The documents were from Biden’s time as vice president and senator.
- The discovery comes after the president’s lawyers found — and handed over — classified documents that were in Wilmington, and the D.C. office Biden used before he was president.
6. 👀 Possible Klain successors
White House Chief of Staff Ron Klain plans to leave after the Feb. 7 State of the Union address, once his successor is firmly in place, Axios' Hans Nichols reports.
- Why it matters: Klain, 61, has been one of the most consequential chiefs of staff in the modern presidency. His departure, first reported by The New York Times, will deprive President Biden of a trusted adviser who knows both ends of Pennsylvania Avenue.
Former White House COVID czar Jeff Zients has been leading an outside review on how to organize Biden's White House — and cabinet — for the last two years of this term.
- Zients could get the chief's job.
Other possible candidates:
- White House counselor Steve Ricchetti, who was considered for the top job at the beginning of the term.
- Tom Donilon, President Obama’s national security adviser, who could be paired with his brother, White House senior adviser Mike Donilon.
- Cathy Russell, UNICEF executive director and the former head of Biden's Office of Presidential Personnel.
- Former New Orleans Mayor Mitch Landrieu, now Biden's Infrastructure Implementation Coordinator.
- Susan Rice, the White House domestic policy adviser.
👂 What we're hearing: Zients, assumed by some to have the inside track, would put a premium on process, would allow all sides of an issue to be heard, and wouldn't tip the scales with his own policy preferences.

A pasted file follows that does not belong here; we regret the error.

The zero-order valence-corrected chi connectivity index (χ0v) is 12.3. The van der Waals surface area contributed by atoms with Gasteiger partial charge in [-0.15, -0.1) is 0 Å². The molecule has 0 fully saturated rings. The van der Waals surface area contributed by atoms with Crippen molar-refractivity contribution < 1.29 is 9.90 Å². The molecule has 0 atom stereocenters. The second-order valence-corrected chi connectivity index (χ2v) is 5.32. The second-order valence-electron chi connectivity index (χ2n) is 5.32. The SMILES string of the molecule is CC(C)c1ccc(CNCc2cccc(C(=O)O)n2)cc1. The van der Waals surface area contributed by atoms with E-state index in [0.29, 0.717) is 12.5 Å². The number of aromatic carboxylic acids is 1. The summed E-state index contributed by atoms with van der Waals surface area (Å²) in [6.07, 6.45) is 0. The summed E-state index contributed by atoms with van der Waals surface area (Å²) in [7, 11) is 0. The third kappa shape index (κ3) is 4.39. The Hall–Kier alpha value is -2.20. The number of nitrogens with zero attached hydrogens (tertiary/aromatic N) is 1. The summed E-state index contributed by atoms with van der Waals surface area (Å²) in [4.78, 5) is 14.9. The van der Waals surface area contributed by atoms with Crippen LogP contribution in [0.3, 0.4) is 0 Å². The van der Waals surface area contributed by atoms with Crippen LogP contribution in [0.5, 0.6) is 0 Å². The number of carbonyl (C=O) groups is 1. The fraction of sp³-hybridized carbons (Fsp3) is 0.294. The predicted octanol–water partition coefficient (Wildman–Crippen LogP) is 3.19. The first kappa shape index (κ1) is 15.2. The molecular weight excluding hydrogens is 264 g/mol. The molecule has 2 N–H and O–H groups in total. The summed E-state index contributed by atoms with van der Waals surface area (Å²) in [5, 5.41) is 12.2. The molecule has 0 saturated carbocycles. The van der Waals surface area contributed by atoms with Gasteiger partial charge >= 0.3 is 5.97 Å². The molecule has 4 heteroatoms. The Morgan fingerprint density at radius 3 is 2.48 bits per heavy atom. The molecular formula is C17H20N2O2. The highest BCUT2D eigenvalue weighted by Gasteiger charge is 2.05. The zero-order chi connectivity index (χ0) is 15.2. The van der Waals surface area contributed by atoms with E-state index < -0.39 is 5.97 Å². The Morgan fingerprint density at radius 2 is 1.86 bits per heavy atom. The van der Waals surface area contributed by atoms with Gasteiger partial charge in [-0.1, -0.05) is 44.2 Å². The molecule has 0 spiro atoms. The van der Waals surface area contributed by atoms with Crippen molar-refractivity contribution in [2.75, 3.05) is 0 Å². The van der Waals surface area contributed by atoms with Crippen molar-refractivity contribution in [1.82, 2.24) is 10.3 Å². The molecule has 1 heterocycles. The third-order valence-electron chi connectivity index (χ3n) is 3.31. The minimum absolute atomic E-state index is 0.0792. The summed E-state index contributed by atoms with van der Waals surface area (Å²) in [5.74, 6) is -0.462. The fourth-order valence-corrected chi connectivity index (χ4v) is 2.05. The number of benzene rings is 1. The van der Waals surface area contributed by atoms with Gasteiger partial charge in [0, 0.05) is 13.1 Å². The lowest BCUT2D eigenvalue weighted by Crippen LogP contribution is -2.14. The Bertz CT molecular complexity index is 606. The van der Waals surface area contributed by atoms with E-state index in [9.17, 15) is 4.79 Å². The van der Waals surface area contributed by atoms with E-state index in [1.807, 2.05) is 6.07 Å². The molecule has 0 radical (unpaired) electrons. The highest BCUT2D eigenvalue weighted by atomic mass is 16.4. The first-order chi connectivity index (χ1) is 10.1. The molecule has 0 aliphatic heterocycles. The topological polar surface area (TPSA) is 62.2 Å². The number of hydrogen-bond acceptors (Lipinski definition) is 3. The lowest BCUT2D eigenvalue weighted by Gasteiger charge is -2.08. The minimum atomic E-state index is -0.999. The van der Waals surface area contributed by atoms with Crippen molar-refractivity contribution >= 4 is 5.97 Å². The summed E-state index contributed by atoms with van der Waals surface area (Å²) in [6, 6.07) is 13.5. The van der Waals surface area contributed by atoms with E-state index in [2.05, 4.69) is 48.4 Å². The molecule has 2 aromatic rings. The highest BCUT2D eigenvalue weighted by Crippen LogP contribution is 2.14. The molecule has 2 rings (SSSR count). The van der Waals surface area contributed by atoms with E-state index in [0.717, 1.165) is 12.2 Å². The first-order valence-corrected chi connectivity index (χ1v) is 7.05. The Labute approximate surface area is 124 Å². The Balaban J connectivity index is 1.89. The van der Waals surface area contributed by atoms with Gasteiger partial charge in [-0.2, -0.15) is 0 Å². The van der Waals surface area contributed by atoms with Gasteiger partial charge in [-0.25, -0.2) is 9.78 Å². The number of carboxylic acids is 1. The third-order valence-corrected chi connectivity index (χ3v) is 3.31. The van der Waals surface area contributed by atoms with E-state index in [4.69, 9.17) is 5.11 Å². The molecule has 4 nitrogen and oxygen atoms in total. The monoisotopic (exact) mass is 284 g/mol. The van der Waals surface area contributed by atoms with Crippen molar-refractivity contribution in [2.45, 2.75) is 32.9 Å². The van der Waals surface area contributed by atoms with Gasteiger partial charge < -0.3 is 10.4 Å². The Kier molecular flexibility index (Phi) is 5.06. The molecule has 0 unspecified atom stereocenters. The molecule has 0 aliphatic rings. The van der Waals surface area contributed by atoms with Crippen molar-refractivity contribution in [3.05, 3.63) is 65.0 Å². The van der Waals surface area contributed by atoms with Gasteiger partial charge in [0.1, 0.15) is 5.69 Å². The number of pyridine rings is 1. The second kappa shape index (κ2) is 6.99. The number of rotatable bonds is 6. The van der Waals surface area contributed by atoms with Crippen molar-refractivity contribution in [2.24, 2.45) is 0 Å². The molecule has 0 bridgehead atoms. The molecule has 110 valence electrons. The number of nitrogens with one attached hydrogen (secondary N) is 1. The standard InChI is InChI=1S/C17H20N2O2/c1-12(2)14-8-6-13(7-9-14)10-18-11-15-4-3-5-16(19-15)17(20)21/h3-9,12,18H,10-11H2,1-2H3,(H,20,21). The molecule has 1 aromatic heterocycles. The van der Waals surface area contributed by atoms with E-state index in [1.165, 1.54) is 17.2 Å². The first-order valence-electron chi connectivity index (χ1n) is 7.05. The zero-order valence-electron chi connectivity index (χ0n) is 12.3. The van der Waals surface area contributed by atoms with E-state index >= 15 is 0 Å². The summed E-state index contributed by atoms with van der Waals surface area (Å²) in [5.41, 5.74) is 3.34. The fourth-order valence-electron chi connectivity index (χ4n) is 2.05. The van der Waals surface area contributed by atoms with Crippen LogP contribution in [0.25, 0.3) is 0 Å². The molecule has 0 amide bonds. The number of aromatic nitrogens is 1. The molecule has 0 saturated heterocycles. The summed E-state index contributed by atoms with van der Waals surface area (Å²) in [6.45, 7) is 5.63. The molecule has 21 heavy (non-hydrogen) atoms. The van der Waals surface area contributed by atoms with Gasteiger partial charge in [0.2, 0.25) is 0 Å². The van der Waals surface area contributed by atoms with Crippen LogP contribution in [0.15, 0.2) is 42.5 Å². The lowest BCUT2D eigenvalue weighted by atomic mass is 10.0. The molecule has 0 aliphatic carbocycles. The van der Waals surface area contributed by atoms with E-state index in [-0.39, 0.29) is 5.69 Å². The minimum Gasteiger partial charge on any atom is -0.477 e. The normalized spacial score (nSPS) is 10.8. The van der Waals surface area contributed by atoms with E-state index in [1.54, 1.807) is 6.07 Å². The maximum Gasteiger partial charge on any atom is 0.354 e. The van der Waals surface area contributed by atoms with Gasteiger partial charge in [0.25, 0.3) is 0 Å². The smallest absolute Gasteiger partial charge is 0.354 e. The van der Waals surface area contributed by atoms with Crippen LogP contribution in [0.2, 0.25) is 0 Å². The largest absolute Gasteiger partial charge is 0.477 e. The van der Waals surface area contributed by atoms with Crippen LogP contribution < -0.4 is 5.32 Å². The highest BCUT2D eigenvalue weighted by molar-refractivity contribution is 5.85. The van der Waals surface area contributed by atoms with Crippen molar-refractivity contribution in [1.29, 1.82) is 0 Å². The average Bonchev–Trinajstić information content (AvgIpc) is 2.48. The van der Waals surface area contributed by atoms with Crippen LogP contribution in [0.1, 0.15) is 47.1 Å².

Zients doesn't have the raw political instincts of White House senior adviser Anita Dunn, or a former top elected official.
- Dunn has said privately and publicly that she’s not interested in taking the job.
7. 🌍 Dispatch from Senegal
On a trip to Gorée Island, Treasury Secretary Janet Yellen condemned the horrors of human bondage while honoring the suffering and spirit of enslaved Africans — as well as their descendants in the U.S., Axios' Hans Nichols writes from Dakar.
- "[W]hat is remarkable is how many African American men and women overcame the odds,” she said. "With remembrance, I believe, can come progress and renewal."
The big picture: The overarching goal of Yellen's trip is to convince business leaders, presidents, and everyday Africans that the United States is committed to partnering with Africans as equals.
- While China’s presence and influence in Africa cannot be avoided, Yellen doesn’t want to pressure any countries into an either-or decision.
The intrigue: Yellen’s trip is the first of many conspicuous U.S. visits to Africa, including one scheduled by President Biden later this year.
8. 🥚 Charted: Egg-flation
The price of eggs is so high it has sparked a flock of memes pointing out that it's now probably too expensive to egg your enemy's house, Axios' Kelly Tyko writes.
🧮 By the numbers: Per an Instacart analysis of prices paid by its customers, eggs were over $6 a dozen in Arizona, California, Nevada, Alabama, Florida and Hawaii, with Hawaii having the most expensive eggs at $9.73.
- Six Midwest states — Iowa, Kansas, Ohio, Indiana, Nebraska and Missouri — had eggs under $4.50 a dozen, with Missouri having the cheapest eggs at $4.24 a dozen.